Ace Greenberg's Everlasting Brand
A little over a month ago, Wall Street lost a legend. Alan (Ace) Greenberg, who led Bear Stearns Cos. as CEO from 1978 to 1993 and served as chairman until 2001, passed away. Since his death there have been a multitude of tributes, all of them spelling out one nuance or another that made Greenberg so special. Together those tributes create a composite that illustrates Ace Greenberg's unique brand. Now, as summer comes to an end, Bear Stearns alum Russell Sherman shares with Institutional Investor his thoughts on why that brand won't fade any time soon.
I used to joke that Ace Greenberg probably saved five years' worth of time over the course of his life because he never said hello or good-bye on a phone call. You would pick up and he would just start talking. And when he was done, there would be a click and silence. Unfortunately, on July 25 the proverbial phone went silent again. Ace died at the age of 86.
Despite his get-to-the-point demeanor, Ace was widely considered to be one of the most thoughtful and generous guys on the Street – and one of the most savvy.
These days CEOs and executives talk about the importance of building their brands. Who are they? What do they stand for? How can they share their thoughts with the world? But few executives had as good a brand as Ace Greenberg did, and he made it look easy.
Ace's brand was multifaceted.
He was about mitigating risk. He had a pretty simple mantra: Ride the winners, sell the losers. He would hold "cold sweat" meetings, where people had to disclose any losses they might have been holding. He would start meetings with the bad news. "If there's time, we'll get to the good news," he would say.
Ace wrote memos that were silly and fun but loaded with meaning. Save paper clips; make sure people always know where you are; be on time. "If I ever feel that the people at Bear Stearns start thinking their body odor is perfume and I cannot convince them otherwise – I will sell my stock," he wrote in one memo. The memos were published as a book in 1996.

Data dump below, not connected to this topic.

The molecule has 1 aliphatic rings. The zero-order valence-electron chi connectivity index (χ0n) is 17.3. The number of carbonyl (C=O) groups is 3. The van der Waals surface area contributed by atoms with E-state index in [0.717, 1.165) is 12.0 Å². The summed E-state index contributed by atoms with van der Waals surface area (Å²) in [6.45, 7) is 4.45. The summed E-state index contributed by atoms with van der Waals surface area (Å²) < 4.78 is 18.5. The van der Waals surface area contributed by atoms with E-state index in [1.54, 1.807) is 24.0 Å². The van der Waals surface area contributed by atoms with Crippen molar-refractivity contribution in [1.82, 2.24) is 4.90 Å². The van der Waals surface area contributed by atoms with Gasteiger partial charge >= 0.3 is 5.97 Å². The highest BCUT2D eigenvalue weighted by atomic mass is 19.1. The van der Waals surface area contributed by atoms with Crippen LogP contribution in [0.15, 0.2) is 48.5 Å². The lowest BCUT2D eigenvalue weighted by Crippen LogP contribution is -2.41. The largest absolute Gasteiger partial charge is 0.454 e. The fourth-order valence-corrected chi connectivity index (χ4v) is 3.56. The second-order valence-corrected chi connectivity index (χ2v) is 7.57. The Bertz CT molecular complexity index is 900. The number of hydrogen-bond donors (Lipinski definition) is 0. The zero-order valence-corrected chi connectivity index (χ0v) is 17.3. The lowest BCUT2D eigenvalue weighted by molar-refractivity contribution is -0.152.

Ace's brand was also magic. He was in the American Society of Magicians, and every Christmas he would put on a magic show for the kids of the employees at Bear Stearns.
His brand was about generosity. He was a driving force behind Bear Stearns' policy that required all senior employees to give 4 percent of their compensation to charity. And he led by example. In the days following Ace's death, the New York Times condolence section was flooded with remembrances and thank-yous from charities he supported.
Ace cared about fairness. He instituted a no-nepotism policy at Bear Stearns for fear that related employees would undermine the meritocracy he was striving to build. If two employees got married, one had to leave the firm.
Ace's brand was about accessibility. He sat out on the trading floor, he said hello to everyone he saw, and, much to the chagrin of our PR department, he often answered his own phone. One startled reporter once asked, "You answer your own phone?" "Only when it rings," Ace replied.
Brand-building is also about third-party endorsements, and the goodwill Ace had developed produced plenty of admirers. Ace received this endorsement from a guy named Warren Buffett: "Ace Greenberg does almost everything better than I do: bridge, magic tricks, dog training, arbitrage – all of the important things in life."
Not too bad.
But to me Ace will be remembered most of all for his kindness. I was fortunate to visit him in his office about four months before he died. We talked, he bought me a shoe shine, we ate Mallomars. I went there to thank him for his support over the years. In particular, I brought up three phone calls he'd made to me that stood out: one early in my career congratulating me on some success I'd had, another after an especially tough day when Bear was reaching its end and the third when I arrived at my new job at Prosek Partners; his was one of the first calls I got.
At Ace's funeral the synagogue was packed – I'm guessing far more than they ever get for the High Holidays – and in every row were people who had similar stories. If you knew Ace, you likely had a story about him doing something generous.
And maybe that's the most important lesson other CEOs can take away about building a brand: Everyone matters, and the goodwill that you build is not forgotten.
The end of a life is always sad – this one particularly so because of how many people Ace touched. Fortunately, however, Ace doesn't say goodbye, remember? Which means his impact will stay with us all for a long, long time to come.
This article was originally available from Institutional Investor.